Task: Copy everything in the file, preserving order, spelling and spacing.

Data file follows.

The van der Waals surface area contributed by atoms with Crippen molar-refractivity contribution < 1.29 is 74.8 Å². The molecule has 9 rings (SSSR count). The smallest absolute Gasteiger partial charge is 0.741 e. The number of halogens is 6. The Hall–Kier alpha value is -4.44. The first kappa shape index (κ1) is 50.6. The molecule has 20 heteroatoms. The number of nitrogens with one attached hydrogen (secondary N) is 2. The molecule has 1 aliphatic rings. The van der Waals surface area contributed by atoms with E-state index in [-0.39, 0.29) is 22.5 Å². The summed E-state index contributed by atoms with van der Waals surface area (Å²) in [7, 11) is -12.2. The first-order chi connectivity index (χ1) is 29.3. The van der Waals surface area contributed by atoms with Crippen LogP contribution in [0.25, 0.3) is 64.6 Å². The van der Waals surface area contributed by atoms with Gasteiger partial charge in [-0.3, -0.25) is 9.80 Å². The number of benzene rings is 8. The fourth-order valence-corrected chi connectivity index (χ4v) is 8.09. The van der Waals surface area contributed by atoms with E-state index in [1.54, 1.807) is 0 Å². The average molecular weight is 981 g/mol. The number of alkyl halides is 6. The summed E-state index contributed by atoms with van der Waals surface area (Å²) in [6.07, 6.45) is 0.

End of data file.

The van der Waals surface area contributed by atoms with Crippen molar-refractivity contribution < 1.29 is 74.8 Å². The molecule has 9 rings (SSSR count). The smallest absolute Gasteiger partial charge is 0.741 e. The number of halogens is 6. The Hall–Kier alpha value is -4.44. The first kappa shape index (κ1) is 50.6. The molecule has 20 heteroatoms. The number of nitrogens with one attached hydrogen (secondary N) is 2. The molecule has 1 aliphatic rings. The van der Waals surface area contributed by atoms with E-state index in [-0.39, 0.29) is 22.5 Å². The summed E-state index contributed by atoms with van der Waals surface area (Å²) in [7, 11) is -12.2. The first-order chi connectivity index (χ1) is 29.3. The van der Waals surface area contributed by atoms with Crippen LogP contribution in [0.25, 0.3) is 64.6 Å². The van der Waals surface area contributed by atoms with Gasteiger partial charge in [-0.3, -0.25) is 9.80 Å². The number of benzene rings is 8. The fourth-order valence-corrected chi connectivity index (χ4v) is 8.09. The van der Waals surface area contributed by atoms with E-state index in [1.54, 1.807) is 0 Å². The average molecular weight is 981 g/mol. The number of alkyl halides is 6. The summed E-state index contributed by atoms with van der Waals surface area (Å²) in [6.07, 6.45) is 0.